Reward-dependent modulation of movement variability

Sarah E. Pekny, Jun Izawa, Reza Shadmehr

Research output: Contribution to journalArticle

Abstract

Movement variability is often considered an unwanted byproduct of a noisy nervous system. However, variability can signal a form of implicit exploration, indicating that the nervous system is intentionally varying the motor commands in search of actions that yield the greatest success. Here, we investigated the role of the human basal ganglia in controlling reward-dependent motor variability as measured by trial-to-trial changes in performance during a reaching task. We designed an experiment in which the only performance feedback was successorfailure and quantified how reach variability was modulated as a functionofthe probability of reward. In healthy controls, reach variability increasedasthe probability ofreward decreased. Controlof variability dependedonthe history ofpast rewards, with the largest trial-to-trial changes occurring immediately after an unrewarded trial. In contrast, in participants with Parkinson’s disease, a known example of basal ganglia dysfunction, reward was a poor modulator of variability; that is, the patients showed an impaired ability to increase variability in response to decreases in the probability of reward. This was despite the fact that, after rewarded trials, reach variability in the patients was comparable to healthy controls. In summary, we found that movement variability is partially a form of exploration driven by the recent history of rewards. When the function of the human basal ganglia is compromised, the reward-dependent control of movement variability is impaired, particularly affecting the ability to increase variability after unsuccessful outcomes.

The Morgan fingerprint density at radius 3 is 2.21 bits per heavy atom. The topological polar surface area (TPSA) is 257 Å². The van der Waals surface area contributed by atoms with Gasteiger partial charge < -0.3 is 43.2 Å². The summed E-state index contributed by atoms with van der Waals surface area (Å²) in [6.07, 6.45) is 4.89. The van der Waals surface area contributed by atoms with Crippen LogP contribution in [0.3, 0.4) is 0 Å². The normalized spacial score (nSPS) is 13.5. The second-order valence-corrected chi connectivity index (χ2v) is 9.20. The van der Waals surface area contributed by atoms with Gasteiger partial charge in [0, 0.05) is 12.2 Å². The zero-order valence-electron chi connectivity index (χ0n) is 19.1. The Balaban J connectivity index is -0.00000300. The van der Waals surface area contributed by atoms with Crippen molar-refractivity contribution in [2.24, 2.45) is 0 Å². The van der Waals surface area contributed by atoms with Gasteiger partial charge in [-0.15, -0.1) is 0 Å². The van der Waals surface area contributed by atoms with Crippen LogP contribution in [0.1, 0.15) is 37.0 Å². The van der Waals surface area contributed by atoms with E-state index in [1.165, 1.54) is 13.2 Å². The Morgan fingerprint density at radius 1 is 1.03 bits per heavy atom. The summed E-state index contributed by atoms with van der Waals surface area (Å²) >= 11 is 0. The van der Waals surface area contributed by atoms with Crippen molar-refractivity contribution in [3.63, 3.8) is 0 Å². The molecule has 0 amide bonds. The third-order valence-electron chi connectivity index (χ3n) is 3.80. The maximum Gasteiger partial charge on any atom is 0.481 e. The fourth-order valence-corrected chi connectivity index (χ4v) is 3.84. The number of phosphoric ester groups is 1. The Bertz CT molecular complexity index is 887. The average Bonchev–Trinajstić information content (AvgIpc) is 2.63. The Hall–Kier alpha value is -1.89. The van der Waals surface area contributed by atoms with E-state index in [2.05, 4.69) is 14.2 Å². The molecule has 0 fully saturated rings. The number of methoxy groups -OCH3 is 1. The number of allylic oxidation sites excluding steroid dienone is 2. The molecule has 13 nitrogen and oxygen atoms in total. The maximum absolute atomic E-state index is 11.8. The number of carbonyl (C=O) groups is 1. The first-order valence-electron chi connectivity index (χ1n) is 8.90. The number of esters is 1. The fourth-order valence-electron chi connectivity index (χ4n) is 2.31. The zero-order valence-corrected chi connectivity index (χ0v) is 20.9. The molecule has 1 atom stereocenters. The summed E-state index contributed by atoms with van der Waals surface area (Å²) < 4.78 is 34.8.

Original languageEnglish (US)
Pages (from-to)4015-4024
Number of pages10
JournalJournal of Neuroscience
Volume35
Issue number9
DOIs
StatePublished - Jan 1 2015

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Keywords

  • Computational models
  • Motor control
  • Parkinson’s disease
  • Reaching

ASJC Scopus subject areas

  • Neuroscience(all)

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